Is there any chance the special education pre-school he’s in now would let him stay another year even though he is technically aging out? They might be more understanding If you have to leave him out next year, it will be okay. My son went to a private church pre-school ages 3 and 4 and 1/2 day kindergarten there as well. Academically speaking, he could have gone on to 1st grade, but he just was too immature. He started K at 6 and we have never regretted that. He’s 15 now and doing well. Definitely follow your instincts. You know your child better than anyone.

      • This reply was modified 2 years, 11 months ago by deb91.
      • This reply was modified 2 years, 11 months ago by deb91.
      • This reply was modified 2 years, 11 months ago by deb91.
    • #109056
      Dr. Eric

      Depending on the state, there may be no discretion to deviate from state law.
      Other states, the school may have discretion, but would not get funding for students that are out of age parameters.

    • #109089

      I’m glad you have a diagnosis and a IEP plan for your son. What does the preschool recommend? Surely schools are prepared for children entering kindergarten who have already been diagnosed and have an IEP in place; have you discussed this with your school? I find it better to lean into my fears and get as much info as I can about something I’m anxious about.

    • #109463

      When I worked in a school the SpEd Coordinator was the key. If there’s a way to get it done that would be the person who would know how. And, if not, they would know how to deal best the incoming IEP in the best way.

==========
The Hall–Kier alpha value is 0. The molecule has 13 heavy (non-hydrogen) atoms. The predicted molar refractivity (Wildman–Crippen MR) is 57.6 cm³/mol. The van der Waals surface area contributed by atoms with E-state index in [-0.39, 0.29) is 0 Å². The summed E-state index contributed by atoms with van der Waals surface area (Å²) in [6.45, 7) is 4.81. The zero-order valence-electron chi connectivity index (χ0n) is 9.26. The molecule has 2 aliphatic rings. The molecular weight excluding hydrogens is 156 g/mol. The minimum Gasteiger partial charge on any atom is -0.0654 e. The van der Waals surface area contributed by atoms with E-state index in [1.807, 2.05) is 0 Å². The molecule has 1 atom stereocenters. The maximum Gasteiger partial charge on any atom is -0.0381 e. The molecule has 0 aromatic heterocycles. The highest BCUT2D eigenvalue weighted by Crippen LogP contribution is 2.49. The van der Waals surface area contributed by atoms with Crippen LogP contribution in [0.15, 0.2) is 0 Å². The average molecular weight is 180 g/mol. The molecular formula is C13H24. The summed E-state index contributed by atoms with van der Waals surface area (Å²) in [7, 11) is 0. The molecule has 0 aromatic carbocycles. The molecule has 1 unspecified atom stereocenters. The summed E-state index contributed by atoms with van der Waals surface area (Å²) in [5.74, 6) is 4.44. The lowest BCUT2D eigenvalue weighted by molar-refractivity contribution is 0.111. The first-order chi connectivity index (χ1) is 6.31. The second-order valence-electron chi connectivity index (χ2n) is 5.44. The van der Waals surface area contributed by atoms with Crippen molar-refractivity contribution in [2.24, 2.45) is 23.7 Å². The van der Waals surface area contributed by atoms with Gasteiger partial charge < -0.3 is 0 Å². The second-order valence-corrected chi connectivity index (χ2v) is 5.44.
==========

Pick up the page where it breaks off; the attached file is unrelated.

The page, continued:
You might check out the district website or call the Administration office and ask who is in charge of overseeing Special Education for the district.

    • #109480

      With an IEP you can request accomodations to a Kindergarten day, which might include a shorter school day within K or even part of the day in the TK room. Unfortunately TK is a state program limited to certain birthdays. The school district only receives funding for TK students if they meet rhe TK birthday criteria, hence the flat NO you are getting. But within the K day there are lots of adjustments that can be made due to the IEP.

      Don’t talk with the school secretary any more. Go straight to your district’s Special Ed director, that is who has the power to allocate resources and accomodations. Email her requesting an intake IEP where accomodations can be put in writing, and remember you can always request a new IEP if changes/updates to his program are needed. Always do so by email so there is an electronic record of your request.

      Working with school bureacracy is frustrating because some rules are inflexible. Fortunately your son’s IEP will give him the wiggle room he needs (figuratively and literally).

      Best of luck to your little one!

    • #109518

      Honestly, in your position I’d just wait a year and start regular K later.

      My kids have some ADD traits but it’s not causing them problems yet (fingers crossed), but I was simply appalled – appalled at how rigid, academic, and regimented kindergarten has become. I was really worried it was going to screw them up by forcing them to act like third or fourth graders when they were just 5.

      I truly believe that schools themselves are responsible for a lot of the explosion in early ADHD diagnosis, because a lot of the expectations for 5 year olds these days are just *not* developmentally appropriate, even for neurotypical kids.

      Little ones need to play and explore and go outside, not sit in a chair doing worksheets for hours. Self-directed free play and outdoor time in nature are 2 of the most powerful influences on developing executive skills.

      ADHD is a developmental difference/disorder. Your son’s sympotoms aren’t always going to be the same as they are now, and his executive functions are going to keep developing.

      To my thinking, an extra year to develop and enjoy himself without pressure to conform or perform can only do him good.